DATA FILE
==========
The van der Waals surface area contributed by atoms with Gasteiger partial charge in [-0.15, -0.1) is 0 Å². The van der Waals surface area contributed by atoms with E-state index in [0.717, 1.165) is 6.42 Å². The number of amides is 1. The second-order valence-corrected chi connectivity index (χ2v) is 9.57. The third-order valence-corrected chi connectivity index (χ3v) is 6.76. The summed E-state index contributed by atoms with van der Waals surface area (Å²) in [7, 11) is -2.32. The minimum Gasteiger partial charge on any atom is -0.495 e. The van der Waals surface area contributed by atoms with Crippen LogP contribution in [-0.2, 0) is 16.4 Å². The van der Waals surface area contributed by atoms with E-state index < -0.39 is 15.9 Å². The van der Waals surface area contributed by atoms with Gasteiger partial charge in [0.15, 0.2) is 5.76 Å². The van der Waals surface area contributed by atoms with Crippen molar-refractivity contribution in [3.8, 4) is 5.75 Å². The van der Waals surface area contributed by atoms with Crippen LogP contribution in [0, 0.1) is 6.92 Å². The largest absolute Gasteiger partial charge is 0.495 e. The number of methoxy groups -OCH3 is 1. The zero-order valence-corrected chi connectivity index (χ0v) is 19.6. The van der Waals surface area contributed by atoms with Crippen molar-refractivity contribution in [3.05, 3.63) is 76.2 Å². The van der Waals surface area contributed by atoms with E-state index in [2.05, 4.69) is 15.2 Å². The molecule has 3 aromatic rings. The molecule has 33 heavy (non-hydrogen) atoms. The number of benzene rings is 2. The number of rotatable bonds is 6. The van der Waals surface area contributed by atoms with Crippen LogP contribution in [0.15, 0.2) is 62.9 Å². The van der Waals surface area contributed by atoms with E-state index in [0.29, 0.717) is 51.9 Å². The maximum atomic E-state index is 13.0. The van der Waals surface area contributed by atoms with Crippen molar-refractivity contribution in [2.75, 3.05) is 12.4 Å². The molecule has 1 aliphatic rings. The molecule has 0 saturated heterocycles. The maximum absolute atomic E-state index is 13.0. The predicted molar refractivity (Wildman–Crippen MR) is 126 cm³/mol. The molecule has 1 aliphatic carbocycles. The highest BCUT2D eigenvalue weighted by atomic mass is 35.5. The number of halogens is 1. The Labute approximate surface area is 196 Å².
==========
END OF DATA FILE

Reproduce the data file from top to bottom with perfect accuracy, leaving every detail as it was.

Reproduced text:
The van der Waals surface area contributed by atoms with Gasteiger partial charge in [-0.15, -0.1) is 0 Å². The van der Waals surface area contributed by atoms with E-state index in [0.717, 1.165) is 6.42 Å². The number of amides is 1. The second-order valence-corrected chi connectivity index (χ2v) is 9.57. The third-order valence-corrected chi connectivity index (χ3v) is 6.76. The summed E-state index contributed by atoms with van der Waals surface area (Å²) in [7, 11) is -2.32. The minimum Gasteiger partial charge on any atom is -0.495 e. The van der Waals surface area contributed by atoms with Crippen LogP contribution in [-0.2, 0) is 16.4 Å². The van der Waals surface area contributed by atoms with E-state index < -0.39 is 15.9 Å². The van der Waals surface area contributed by atoms with Gasteiger partial charge in [0.15, 0.2) is 5.76 Å². The van der Waals surface area contributed by atoms with Crippen molar-refractivity contribution in [3.8, 4) is 5.75 Å². The van der Waals surface area contributed by atoms with Crippen LogP contribution in [0, 0.1) is 6.92 Å². The largest absolute Gasteiger partial charge is 0.495 e. The number of methoxy groups -OCH3 is 1. The zero-order valence-corrected chi connectivity index (χ0v) is 19.6. The van der Waals surface area contributed by atoms with Crippen molar-refractivity contribution in [3.05, 3.63) is 76.2 Å². The van der Waals surface area contributed by atoms with E-state index in [2.05, 4.69) is 15.2 Å². The molecule has 3 aromatic rings. The molecule has 33 heavy (non-hydrogen) atoms. The number of benzene rings is 2. The number of rotatable bonds is 6. The van der Waals surface area contributed by atoms with Crippen LogP contribution in [0.15, 0.2) is 62.9 Å². The van der Waals surface area contributed by atoms with E-state index in [0.29, 0.717) is 51.9 Å². The maximum atomic E-state index is 13.0. The van der Waals surface area contributed by atoms with Crippen molar-refractivity contribution in [2.75, 3.05) is 12.4 Å². The molecule has 1 aliphatic rings. The molecule has 0 saturated heterocycles. The maximum absolute atomic E-state index is 13.0. The predicted molar refractivity (Wildman–Crippen MR) is 126 cm³/mol. The molecule has 1 aliphatic carbocycles. The highest BCUT2D eigenvalue weighted by atomic mass is 35.5. The number of halogens is 1. The Labute approximate surface area is 196 Å².